Americans Lose Trillions in Social Security

Jay Gershman |


 According to a recent study, retirees will collectively lose $3.4 trillion in potential income that they could spend during their retirement because they claimed Social Security at a sub-optimal time

The graph above says it all. The age at which most people claim Social Security (green line) is opposite to the age at which they SHOULD claim Social Security (purple line). In a report from United Income, “The Retirement Solution Hiding in Plain Sight: How Much Retirees Would Gain by Improving Social Security Decisions,” the researchers state, “retirees will collectively lose $3.4 trillion in potential income that they could spend during their retirement because they claimed Social Security at a financially sub-optimal time, or an average of $111,000 per household.”

Nearly all of this income is lost because one or more retirees in a household claim Social Security too early, which means their Social Security benefit is lower than it would be if they had waited. For instance, a person that would receive a $725 monthly benefit if the y claimed Social Security at 62 would see that benefit increase to $1,280 if they had delayed until their 70th birthday, an increase of 77%. Spread out across the population of individuals that are claiming Social Security sub-optimally, those extra dollars add up to a substantial amount of money.

Only 4% of retirees make the optimal claiming decision! The study found that a claiming age of 62-64 is optimal for only about 8% of adults (primarily those with short life expectancies or the spouses of breadwinners)—yet about 79% of eligible adults in the sample claimed at those ages. A claiming age of 70 is optimal for 71% of primary wage earners—yet only 4% of the adults in the sample claimed at that age.

The comprehensive study observed 2,024 households, considering each household’s outside resources, spending, health, and longevity to determine how much income and wealth they would have if they had taken Social Security at the various ages of eligibility.

This appears to be the first study of its kind to consider the impact of claiming age on not just the Social Security income, but other assets and income as well, as optimal Social Security claiming can lead to higher account balances, which in turn generate more income.

Although later claiming typically caused wealth to drop during retirees’ 60s as they drew down their personal retirement accounts, this wealth drop was more than made up for by the late 70s when Social Security income was higher. In order to isolate the effect of claiming age, the study did not consider the effect of working longer, but in real life, a person who decides to maximize benefits by claiming at 70 might choose to work a few years longer, and this would mitigate some or all of the wealth drop in their 60s.

Among those at the highest wealth levels, 99% make suboptimal claiming decisions. Yes, you read that right. 99% of higher-wealth households make suboptimal claiming decisions. While wealthy individuals can perhaps afford to leave Social Security benefits on the table, very few people want to get less than they are entitled to.

Sadly, financially suboptimal decisions add up to a loss of $2.1 trillion in wealth and a loss of $3.4 trillion in income. In its conclusion the report mentions a few ways to deal with this, including:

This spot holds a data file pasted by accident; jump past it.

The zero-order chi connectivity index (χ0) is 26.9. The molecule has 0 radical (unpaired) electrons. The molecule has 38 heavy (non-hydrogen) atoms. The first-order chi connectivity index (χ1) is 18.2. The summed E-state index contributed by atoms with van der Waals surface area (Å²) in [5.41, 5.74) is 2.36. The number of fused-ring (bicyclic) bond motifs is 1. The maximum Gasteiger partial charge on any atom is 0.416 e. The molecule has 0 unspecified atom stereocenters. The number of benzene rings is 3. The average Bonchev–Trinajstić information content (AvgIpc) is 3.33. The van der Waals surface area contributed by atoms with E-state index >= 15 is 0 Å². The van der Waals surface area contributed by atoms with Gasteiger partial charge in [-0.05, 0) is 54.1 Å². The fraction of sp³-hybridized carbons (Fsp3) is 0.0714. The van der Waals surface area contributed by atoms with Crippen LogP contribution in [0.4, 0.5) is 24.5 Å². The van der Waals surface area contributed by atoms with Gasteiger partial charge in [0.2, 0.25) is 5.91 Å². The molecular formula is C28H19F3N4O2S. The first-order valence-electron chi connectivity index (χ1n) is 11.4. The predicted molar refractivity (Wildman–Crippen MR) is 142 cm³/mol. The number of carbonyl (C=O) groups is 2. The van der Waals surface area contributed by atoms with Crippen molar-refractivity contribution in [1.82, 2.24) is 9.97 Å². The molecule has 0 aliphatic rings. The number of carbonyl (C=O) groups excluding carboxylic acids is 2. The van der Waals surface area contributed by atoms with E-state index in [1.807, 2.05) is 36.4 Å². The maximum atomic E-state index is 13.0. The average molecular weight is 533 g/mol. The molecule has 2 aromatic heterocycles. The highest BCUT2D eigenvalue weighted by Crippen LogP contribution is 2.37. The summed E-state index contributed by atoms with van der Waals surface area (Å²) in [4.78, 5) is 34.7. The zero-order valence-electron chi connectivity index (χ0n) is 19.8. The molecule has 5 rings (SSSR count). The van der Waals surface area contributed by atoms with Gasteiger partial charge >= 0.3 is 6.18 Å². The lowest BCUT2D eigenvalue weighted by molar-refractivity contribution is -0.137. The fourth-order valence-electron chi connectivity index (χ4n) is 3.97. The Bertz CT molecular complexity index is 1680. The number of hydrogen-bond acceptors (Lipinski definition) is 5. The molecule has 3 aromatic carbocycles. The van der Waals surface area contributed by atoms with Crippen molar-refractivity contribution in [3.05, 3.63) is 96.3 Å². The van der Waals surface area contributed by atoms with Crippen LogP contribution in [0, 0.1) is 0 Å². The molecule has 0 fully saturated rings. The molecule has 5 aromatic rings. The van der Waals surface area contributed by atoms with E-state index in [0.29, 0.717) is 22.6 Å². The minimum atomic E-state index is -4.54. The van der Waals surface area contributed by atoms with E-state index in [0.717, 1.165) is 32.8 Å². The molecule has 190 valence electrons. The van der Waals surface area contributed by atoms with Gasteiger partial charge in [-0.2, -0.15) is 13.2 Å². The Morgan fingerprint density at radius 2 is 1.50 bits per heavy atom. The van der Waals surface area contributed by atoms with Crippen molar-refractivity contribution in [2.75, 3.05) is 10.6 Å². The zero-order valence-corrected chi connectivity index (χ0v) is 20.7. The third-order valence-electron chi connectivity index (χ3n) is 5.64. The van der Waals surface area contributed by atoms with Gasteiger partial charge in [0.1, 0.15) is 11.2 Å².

• Make early claiming an exception, reserved for those who have a demonstrable need to claim benefits before full retirement age.
  • Change the way we refer to early or delayed claiming, labeling a claiming age of 62 as the “minimum benefit age” and 70 as the “maximum benefit age.”
  • Provide the Social Security Administration with more resources, perhaps in partnership with third-party fiduciaries, to help households determine their optimal claiming age. The authors note, “That limited investment could help recapture some of the $5.5 trillion lost in wealth and income to retirees and the U.S. economy because of the struggles retirees currently face making the right decision.”

We believe that households contemplating Social Security strategies can benefit from a customized analysis that shows the lifetime impact of the various claiming options. With the help and advice of an advisor, you have a shot at being one of the 4% who end up making optimal Social Security claiming decisions. Not only will this increase your Social Security income, it may lead to higher income and wealth from other sources as well.

More nonretired Americans expect comfortable retirement

Meanwhile, a recent Gallup poll found that 57% of nonretired Americans expect they will live comfortably in retirement, a six-point increase in positivity since last year and the highest reading since 2004.

Only 33% of non-retirees see Social Security as a major source of income in retirement (compared to 57% of retirees). Eighteen percent of non-retirees aren’t counting on it at all. Instead, they tend to focus on 401(k)s, IRAs, and other retirement savings accounts as being a major source of income.

While it is likely that Social Security benefits will turn out to be a more important source of income than current non-retirees think, most people will be better off financially in retirement if they work on getting other sources of income together. It is possible some of the 57% of current retirees who see Social Security as a major source of income didn’t feel that way when they were working. But circumstances—the financial crisis of 2008, forced early retirement, lack of savings, disappearing pensions—have turned it into a lifeline.